Genre Across The Curriculum
Anne Herrington, Charles Moran
Utah State University Press, Feb 24, 2005 - Language Arts & Disciplines - 280 pages
Genre across the Curriculum will function as a "good" textbook, one not for the student, but for the teacher, and one with an eye on the context of writing. Here you will find models of practice, descriptions written by teachers who have integrated the teaching of genre into their pedagogy in ways that both support and empower the student writer.
While authors here look at courses across disciplines and across a range of genres, they are similar in presenting genre as situated within specific classrooms, disciplines, and institutions. Their assignments embody the pedagogy of a particular teacher, and student responses here embody students' prior experiences with writing. In each chapter, the authors define a particular genre, define the learning goals implicit in assigning that genre, explain how they help their students work through the assignment, and, finally, discuss how they evaluate the writing their students do in response to their teaching.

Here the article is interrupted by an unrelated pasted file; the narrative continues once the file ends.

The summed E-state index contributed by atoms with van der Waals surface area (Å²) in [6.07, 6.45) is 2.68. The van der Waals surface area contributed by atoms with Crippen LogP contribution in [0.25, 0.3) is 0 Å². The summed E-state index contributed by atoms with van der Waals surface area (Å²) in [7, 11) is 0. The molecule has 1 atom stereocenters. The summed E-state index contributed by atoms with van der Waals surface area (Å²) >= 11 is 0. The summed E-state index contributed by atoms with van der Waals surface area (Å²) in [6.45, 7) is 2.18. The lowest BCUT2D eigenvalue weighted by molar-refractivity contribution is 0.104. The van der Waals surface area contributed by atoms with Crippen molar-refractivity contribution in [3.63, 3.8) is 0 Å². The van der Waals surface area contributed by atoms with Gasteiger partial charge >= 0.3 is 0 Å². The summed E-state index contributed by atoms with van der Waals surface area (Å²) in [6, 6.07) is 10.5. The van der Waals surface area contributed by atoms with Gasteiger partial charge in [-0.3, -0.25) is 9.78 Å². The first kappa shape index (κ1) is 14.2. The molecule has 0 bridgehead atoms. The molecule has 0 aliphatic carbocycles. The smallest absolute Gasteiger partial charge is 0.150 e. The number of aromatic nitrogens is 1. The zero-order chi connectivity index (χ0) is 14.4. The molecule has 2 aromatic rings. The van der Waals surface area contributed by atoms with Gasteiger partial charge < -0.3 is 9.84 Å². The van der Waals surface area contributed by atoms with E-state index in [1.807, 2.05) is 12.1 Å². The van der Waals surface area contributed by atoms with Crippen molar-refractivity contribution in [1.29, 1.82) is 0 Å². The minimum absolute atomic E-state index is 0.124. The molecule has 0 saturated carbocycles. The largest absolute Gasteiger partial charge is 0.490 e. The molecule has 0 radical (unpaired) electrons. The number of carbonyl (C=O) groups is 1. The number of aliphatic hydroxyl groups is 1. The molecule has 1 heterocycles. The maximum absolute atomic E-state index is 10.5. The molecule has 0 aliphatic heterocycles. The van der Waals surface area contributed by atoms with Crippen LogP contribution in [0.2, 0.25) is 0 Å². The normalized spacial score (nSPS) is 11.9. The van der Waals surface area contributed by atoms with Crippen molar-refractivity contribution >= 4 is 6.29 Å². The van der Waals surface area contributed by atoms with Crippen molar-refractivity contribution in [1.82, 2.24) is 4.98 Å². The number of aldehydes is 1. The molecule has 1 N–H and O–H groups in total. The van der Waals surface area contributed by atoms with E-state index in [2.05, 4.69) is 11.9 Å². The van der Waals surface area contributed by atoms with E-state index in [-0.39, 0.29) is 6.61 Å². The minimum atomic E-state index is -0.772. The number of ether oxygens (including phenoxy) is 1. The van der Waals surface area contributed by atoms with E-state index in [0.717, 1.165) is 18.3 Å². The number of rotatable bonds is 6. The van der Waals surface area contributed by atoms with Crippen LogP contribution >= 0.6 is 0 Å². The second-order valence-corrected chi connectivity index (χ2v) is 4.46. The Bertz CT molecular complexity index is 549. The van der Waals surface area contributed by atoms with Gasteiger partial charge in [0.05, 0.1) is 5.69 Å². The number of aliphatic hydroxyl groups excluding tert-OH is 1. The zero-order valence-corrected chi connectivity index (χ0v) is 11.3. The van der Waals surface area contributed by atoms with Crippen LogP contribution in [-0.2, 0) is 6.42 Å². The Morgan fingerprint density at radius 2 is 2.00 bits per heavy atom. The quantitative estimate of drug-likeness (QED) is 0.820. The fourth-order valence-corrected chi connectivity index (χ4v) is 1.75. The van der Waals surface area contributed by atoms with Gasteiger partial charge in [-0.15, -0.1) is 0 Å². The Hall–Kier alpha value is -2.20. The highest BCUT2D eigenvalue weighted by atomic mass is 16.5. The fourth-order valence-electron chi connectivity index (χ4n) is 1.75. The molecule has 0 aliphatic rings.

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Tell about a time in which you did not understand a difference you were facing: a
miscommunication between friends or family members, or a serious confrontation
you got yourself into by not being able to read the (danger) signals, or even ...
Jonathan develops the difference by examining the Free Press 's rhetoric, which
includes "words and phrases like 'dread,' 'the most remarkable and significant
events in my lifetime,' 'serious threat,' and 'getting worse fast.'" He contends that ...
What is interesting, then, about my social science student George's paper is that
he turned a serious issue, one that was complex and situated for him, along with
his acute awareness of his audience and purposes for writing, into exactly the ...
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